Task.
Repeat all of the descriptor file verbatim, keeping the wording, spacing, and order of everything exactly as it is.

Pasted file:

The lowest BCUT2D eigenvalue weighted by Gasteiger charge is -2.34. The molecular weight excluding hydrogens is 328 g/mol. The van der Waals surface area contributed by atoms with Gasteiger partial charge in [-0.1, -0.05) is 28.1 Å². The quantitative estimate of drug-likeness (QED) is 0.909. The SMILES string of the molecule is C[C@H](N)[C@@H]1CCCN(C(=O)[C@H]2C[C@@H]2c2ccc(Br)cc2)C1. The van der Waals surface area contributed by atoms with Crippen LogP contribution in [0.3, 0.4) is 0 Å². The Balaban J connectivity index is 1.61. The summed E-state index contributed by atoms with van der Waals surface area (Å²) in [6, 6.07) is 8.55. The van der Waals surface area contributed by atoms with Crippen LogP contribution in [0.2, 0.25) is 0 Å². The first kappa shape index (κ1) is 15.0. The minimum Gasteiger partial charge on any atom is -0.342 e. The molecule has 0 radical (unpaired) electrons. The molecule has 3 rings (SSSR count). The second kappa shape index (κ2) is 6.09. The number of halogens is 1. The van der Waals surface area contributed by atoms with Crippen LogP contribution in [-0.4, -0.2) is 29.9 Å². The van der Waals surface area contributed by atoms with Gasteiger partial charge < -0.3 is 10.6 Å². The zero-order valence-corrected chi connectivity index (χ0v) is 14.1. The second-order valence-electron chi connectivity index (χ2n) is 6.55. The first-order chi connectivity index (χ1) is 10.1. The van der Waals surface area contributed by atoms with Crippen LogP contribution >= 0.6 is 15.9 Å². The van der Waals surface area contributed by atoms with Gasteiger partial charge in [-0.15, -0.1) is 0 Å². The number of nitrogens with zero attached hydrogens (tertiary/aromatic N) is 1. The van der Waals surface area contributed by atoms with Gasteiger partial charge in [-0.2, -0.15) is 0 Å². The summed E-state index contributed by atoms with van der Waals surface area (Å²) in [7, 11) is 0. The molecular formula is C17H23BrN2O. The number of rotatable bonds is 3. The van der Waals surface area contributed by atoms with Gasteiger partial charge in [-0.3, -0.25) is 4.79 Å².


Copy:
The lowest BCUT2D eigenvalue weighted by Gasteiger charge is -2.34. The molecular weight excluding hydrogens is 328 g/mol. The van der Waals surface area contributed by atoms with Gasteiger partial charge in [-0.1, -0.05) is 28.1 Å². The quantitative estimate of drug-likeness (QED) is 0.909. The SMILES string of the molecule is C[C@H](N)[C@@H]1CCCN(C(=O)[C@H]2C[C@@H]2c2ccc(Br)cc2)C1. The van der Waals surface area contributed by atoms with Crippen LogP contribution in [0.3, 0.4) is 0 Å². The Balaban J connectivity index is 1.61. The summed E-state index contributed by atoms with van der Waals surface area (Å²) in [6, 6.07) is 8.55. The van der Waals surface area contributed by atoms with Crippen LogP contribution in [0.2, 0.25) is 0 Å². The first kappa shape index (κ1) is 15.0. The minimum Gasteiger partial charge on any atom is -0.342 e. The molecule has 0 radical (unpaired) electrons. The molecule has 3 rings (SSSR count). The second kappa shape index (κ2) is 6.09. The number of halogens is 1. The van der Waals surface area contributed by atoms with Crippen LogP contribution in [-0.4, -0.2) is 29.9 Å². The van der Waals surface area contributed by atoms with Gasteiger partial charge < -0.3 is 10.6 Å². The zero-order valence-corrected chi connectivity index (χ0v) is 14.1. The second-order valence-electron chi connectivity index (χ2n) is 6.55. The first-order chi connectivity index (χ1) is 10.1. The van der Waals surface area contributed by atoms with Crippen LogP contribution >= 0.6 is 15.9 Å². The van der Waals surface area contributed by atoms with Gasteiger partial charge in [-0.15, -0.1) is 0 Å². The number of nitrogens with zero attached hydrogens (tertiary/aromatic N) is 1. The van der Waals surface area contributed by atoms with Gasteiger partial charge in [-0.2, -0.15) is 0 Å². The summed E-state index contributed by atoms with van der Waals surface area (Å²) in [7, 11) is 0. The molecular formula is C17H23BrN2O. The number of rotatable bonds is 3. The van der Waals surface area contributed by atoms with Gasteiger partial charge in [-0.3, -0.25) is 4.79 Å².